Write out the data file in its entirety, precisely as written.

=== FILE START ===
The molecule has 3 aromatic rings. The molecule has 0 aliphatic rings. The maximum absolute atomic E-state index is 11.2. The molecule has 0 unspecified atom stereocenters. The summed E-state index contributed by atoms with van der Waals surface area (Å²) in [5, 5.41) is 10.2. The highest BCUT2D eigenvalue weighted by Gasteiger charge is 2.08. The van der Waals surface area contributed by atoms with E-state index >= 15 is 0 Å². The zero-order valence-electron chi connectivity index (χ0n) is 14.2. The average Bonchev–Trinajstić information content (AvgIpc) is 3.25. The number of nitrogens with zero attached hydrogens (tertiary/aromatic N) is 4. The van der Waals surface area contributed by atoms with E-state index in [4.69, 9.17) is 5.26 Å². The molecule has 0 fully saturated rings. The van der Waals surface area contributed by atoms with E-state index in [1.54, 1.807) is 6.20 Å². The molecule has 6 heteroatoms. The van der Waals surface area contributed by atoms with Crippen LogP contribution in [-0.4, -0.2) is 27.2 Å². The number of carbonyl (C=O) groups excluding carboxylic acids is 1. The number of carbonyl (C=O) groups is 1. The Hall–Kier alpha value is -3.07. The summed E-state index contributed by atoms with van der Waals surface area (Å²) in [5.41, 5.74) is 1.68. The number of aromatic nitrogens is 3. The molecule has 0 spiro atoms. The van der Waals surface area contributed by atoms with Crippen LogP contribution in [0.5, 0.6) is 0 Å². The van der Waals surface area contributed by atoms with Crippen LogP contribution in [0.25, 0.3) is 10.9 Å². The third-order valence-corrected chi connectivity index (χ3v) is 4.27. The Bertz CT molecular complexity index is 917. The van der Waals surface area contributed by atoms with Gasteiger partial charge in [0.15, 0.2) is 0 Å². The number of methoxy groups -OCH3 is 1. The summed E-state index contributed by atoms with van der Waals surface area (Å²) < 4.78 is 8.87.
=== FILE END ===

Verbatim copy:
The molecule has 3 aromatic rings. The molecule has 0 aliphatic rings. The maximum absolute atomic E-state index is 11.2. The molecule has 0 unspecified atom stereocenters. The summed E-state index contributed by atoms with van der Waals surface area (Å²) in [5, 5.41) is 10.2. The highest BCUT2D eigenvalue weighted by Gasteiger charge is 2.08. The van der Waals surface area contributed by atoms with E-state index >= 15 is 0 Å². The zero-order valence-electron chi connectivity index (χ0n) is 14.2. The average Bonchev–Trinajstić information content (AvgIpc) is 3.25. The number of nitrogens with zero attached hydrogens (tertiary/aromatic N) is 4. The van der Waals surface area contributed by atoms with E-state index in [4.69, 9.17) is 5.26 Å². The molecule has 0 fully saturated rings. The van der Waals surface area contributed by atoms with E-state index in [1.54, 1.807) is 6.20 Å². The molecule has 6 heteroatoms. The van der Waals surface area contributed by atoms with Crippen LogP contribution in [-0.4, -0.2) is 27.2 Å². The number of carbonyl (C=O) groups excluding carboxylic acids is 1. The number of carbonyl (C=O) groups is 1. The Hall–Kier alpha value is -3.07. The summed E-state index contributed by atoms with van der Waals surface area (Å²) in [5.41, 5.74) is 1.68. The number of aromatic nitrogens is 3. The molecule has 0 spiro atoms. The van der Waals surface area contributed by atoms with Crippen LogP contribution in [0.5, 0.6) is 0 Å². The van der Waals surface area contributed by atoms with Crippen LogP contribution in [0.25, 0.3) is 10.9 Å². The third-order valence-corrected chi connectivity index (χ3v) is 4.27. The Bertz CT molecular complexity index is 917. The van der Waals surface area contributed by atoms with Gasteiger partial charge in [0.15, 0.2) is 0 Å². The number of methoxy groups -OCH3 is 1. The summed E-state index contributed by atoms with van der Waals surface area (Å²) < 4.78 is 8.87.